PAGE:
Biggest Faux Pas

Sending personal or classified information–unless your recipient has his or her own fax machine, there’s no way to ensure confidentiality. Try courier services or overnight mail.


When to Use It “Snarl marl” is still a great way to send complicated materials, long documents, or formal thank-you notes and invitations, says George Harmon, a professor at Northwestern University’s Medill School of Journalism.

How to Get the Most From It

Summarize Key Points Near the Start Don’t put important info at the end of your letter or memo. If it’s a long document containing important business matters, insert a one-paragraph summary at the beginning.

Eschew Obfuscation

Try to cut down on jargon, pleads Harmon. “The worst offender is M.B.A.-speak–that ‘value-added, synergistic’ way of talking” he says.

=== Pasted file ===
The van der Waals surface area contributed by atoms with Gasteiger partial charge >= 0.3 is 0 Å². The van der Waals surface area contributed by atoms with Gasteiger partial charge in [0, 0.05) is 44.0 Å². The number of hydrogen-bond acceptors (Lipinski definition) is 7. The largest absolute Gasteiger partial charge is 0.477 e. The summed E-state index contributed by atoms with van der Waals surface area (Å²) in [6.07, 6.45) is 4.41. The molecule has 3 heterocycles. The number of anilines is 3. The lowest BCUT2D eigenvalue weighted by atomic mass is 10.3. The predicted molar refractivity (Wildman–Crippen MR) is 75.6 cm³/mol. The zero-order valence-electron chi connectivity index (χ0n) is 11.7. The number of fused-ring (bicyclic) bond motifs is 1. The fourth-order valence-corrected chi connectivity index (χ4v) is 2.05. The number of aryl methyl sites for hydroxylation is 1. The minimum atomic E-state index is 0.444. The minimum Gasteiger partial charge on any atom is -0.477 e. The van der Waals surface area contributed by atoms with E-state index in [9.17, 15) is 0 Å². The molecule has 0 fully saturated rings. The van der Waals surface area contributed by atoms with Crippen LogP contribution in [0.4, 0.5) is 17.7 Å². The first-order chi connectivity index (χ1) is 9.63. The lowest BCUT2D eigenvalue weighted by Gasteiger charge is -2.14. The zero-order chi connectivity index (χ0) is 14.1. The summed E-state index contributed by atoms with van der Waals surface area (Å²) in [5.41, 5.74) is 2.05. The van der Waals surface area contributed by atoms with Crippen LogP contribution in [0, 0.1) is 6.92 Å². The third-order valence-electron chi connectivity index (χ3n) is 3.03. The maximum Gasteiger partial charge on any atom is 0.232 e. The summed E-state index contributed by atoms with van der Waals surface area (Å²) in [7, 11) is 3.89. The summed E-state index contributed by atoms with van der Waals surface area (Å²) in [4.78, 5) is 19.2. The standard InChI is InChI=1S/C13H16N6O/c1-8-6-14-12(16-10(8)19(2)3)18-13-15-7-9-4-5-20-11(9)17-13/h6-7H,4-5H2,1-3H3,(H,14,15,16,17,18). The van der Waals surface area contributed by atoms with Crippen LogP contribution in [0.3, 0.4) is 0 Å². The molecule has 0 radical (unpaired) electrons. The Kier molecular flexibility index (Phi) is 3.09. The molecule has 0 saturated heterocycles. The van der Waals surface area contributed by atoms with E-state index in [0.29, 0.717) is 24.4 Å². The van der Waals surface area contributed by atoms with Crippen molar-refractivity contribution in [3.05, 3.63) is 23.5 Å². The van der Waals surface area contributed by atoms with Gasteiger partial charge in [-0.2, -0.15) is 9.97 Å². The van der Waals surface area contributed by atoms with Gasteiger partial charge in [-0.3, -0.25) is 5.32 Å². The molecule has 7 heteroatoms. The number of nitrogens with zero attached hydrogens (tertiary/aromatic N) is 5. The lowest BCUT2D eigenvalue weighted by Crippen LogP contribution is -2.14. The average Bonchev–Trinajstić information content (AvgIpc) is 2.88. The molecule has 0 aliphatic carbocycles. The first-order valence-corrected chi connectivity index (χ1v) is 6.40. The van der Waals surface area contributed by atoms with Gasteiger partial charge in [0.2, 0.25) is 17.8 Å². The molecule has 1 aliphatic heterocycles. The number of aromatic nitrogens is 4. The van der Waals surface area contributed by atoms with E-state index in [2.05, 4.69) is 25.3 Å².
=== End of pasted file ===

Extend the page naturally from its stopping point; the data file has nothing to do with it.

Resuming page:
Avoid Passive Voice

This rock-solid approach to writing has gone mysteriously AWOL, according to Harmon. “The sales report was reviewed by the executive committee on Thursday” changes easily into the much more direct and active “The executive committee reviewed the sales report on Thursday.”

Break It Up

Use brief points. Bulleted items aid the reader’s natural tendency to skim for key words. Harmon suggests that sentences should average 15 to 16 words, but be varied in length to avoid a “clip-clop” rhythm.

Biggest Faux Pas

Overreliance on your spell-checker–read your work before sending it, to avoid duplicated or misspelled words.


When to Use It

The phone’s ability to convey emotion makes it the ideal medium to use when a face-to-face meeting is impossible but delicate business must still be conducted.

How to Get the Most From It; Know Your Audience